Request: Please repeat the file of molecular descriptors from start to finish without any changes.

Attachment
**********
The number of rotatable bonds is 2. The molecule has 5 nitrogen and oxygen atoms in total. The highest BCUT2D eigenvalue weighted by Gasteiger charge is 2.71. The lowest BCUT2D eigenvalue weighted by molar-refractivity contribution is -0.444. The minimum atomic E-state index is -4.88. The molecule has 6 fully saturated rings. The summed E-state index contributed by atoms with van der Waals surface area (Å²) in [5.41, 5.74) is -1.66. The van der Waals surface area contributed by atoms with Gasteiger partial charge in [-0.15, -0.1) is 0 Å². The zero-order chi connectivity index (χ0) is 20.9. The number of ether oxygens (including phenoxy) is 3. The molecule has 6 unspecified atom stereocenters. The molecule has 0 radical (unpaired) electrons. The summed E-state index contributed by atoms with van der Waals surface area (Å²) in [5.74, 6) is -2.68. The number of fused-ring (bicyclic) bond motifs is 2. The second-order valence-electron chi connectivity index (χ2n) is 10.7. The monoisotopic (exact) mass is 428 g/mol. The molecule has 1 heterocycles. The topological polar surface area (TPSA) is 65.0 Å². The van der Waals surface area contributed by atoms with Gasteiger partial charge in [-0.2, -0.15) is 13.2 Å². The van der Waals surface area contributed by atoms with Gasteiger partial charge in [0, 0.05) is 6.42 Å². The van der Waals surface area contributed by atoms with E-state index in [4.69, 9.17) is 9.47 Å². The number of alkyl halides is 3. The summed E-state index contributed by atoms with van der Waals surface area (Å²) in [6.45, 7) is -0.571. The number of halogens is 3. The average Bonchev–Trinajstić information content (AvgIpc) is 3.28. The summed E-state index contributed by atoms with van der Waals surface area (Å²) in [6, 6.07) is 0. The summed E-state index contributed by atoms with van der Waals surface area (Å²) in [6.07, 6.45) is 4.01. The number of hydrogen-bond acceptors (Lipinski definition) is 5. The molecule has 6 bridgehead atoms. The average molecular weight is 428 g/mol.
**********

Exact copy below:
The number of rotatable bonds is 2. The molecule has 5 nitrogen and oxygen atoms in total. The highest BCUT2D eigenvalue weighted by Gasteiger charge is 2.71. The lowest BCUT2D eigenvalue weighted by molar-refractivity contribution is -0.444. The minimum atomic E-state index is -4.88. The molecule has 6 fully saturated rings. The summed E-state index contributed by atoms with van der Waals surface area (Å²) in [5.41, 5.74) is -1.66. The van der Waals surface area contributed by atoms with Gasteiger partial charge in [-0.15, -0.1) is 0 Å². The zero-order chi connectivity index (χ0) is 20.9. The number of ether oxygens (including phenoxy) is 3. The molecule has 6 unspecified atom stereocenters. The molecule has 0 radical (unpaired) electrons. The summed E-state index contributed by atoms with van der Waals surface area (Å²) in [5.74, 6) is -2.68. The number of fused-ring (bicyclic) bond motifs is 2. The second-order valence-electron chi connectivity index (χ2n) is 10.7. The monoisotopic (exact) mass is 428 g/mol. The molecule has 1 heterocycles. The topological polar surface area (TPSA) is 65.0 Å². The van der Waals surface area contributed by atoms with Gasteiger partial charge in [-0.2, -0.15) is 13.2 Å². The van der Waals surface area contributed by atoms with Gasteiger partial charge in [0, 0.05) is 6.42 Å². The van der Waals surface area contributed by atoms with E-state index in [4.69, 9.17) is 9.47 Å². The number of alkyl halides is 3. The summed E-state index contributed by atoms with van der Waals surface area (Å²) in [6.45, 7) is -0.571. The number of halogens is 3. The average Bonchev–Trinajstić information content (AvgIpc) is 3.28. The summed E-state index contributed by atoms with van der Waals surface area (Å²) in [6, 6.07) is 0. The summed E-state index contributed by atoms with van der Waals surface area (Å²) in [6.07, 6.45) is 4.01. The number of hydrogen-bond acceptors (Lipinski definition) is 5. The molecule has 6 bridgehead atoms. The average molecular weight is 428 g/mol.